Four years of training in order to get six throws to try and win a medal.
It hardly seems fair.
Especially when you know just how long of a road it's actually been for Canadian shot putter Dylan Armstrong.
I grew up in the same hometown as Armstrong, and while a little bit older than the big man, our families know many of the same people. And it's a small enough city that it was hard not to know about his considerable athletic accomplishments living there, as he was competing internationally as a teenager (then in hammer throw) and getting attention from NCAA recruiters in both football and track.
The first time I saw him throw a shot put was when he was only 13 at a city meet competing against other elite high schoolers nearly 20 years ago. (He won.)
So it was a little surreal to be there at Olympic Stadium on Friday night, reliving that experience in a much different setting.
Armstrong didn't let his disappointment show hardly at all last night when he met with the media, but those around him had said for weeks how badly he wanted to be on the Olympic podium.
He had trained essentially every day since Beijing to get to that final group and, in the end, nerves appeared to get the better of him.
Even if he still finished fifth in the world.
Watching it all unfold, it's remarkable to me the difference between heart break at the Olympics and in the professional game, where we see millionaire NHLers lose out against millionaires every season in their bid for the Stanley Cup.
To me, Friday night was worse than four of those failed Cup runs rolled into one for Armstrong, especially considering that he doesn't have the financial security or guarantee of another shot around the corner that most pros do.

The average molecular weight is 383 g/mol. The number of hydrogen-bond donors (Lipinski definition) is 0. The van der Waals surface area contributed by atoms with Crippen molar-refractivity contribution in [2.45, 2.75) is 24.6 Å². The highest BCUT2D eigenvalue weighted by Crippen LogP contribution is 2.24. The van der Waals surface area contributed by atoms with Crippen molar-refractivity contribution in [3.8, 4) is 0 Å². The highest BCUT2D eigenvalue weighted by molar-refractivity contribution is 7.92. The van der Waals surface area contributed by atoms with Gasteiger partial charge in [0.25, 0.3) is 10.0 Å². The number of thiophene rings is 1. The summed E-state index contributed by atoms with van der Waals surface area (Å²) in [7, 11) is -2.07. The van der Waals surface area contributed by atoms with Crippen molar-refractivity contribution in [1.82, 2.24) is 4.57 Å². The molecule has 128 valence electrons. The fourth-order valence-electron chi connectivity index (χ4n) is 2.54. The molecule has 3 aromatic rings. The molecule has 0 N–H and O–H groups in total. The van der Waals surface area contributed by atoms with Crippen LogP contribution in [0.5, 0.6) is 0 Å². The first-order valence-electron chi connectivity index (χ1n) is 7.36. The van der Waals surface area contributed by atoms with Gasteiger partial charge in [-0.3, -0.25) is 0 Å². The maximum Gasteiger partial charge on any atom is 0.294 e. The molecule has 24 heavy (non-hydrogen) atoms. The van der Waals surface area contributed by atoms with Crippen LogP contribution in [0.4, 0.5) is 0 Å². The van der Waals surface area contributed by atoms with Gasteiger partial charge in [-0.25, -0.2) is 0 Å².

Now, that said, Armstrong has been able to make a living as a thrower the past couple of years, with his income going from very little through most of his 20s to a comfortable wage the past few seasons on the Diamond League circuit.
You finish fourth at an Olympics and win silver at the worlds and you're going to get sponsors, appearance fees and travels costs paid.
At most, however, he has another four years in the sport, and not all of them will be as successful as 2011. Like many Olympic events, shot put is more about getting glory at the Games than anything else, even if those athletes are held in very high regard in much of Europe.
He may never hit the true "big time" again in terms of the national consciousness, especially if he retires before the next Games in Rio de Janeiro.
So while most Canadians won't see it, beyond the fourth and fifth places finishes at the Olympics, this could well be Armstrong's real legacy: Kamloops has become a National Throws Centre where athletes from around North American now all want to come and train.
First, he attracted renowned Soviet hammer throw coach Anatoliy Bondarchuk and, in turn, they're both now attracting plenty of top throwers, including two other Canadian Olympians.
Canada, in fact, has eight throwers on its 45-member track team at these Games, more than I bet they've had in recent history, and their participation here is likely to inspire even more athletes down the road.
We've never been a throwing nation but that is starting to change. And I think you have to credit Armstrong's success and profile in the sport as one reason why.
Even if he came up short at the Games.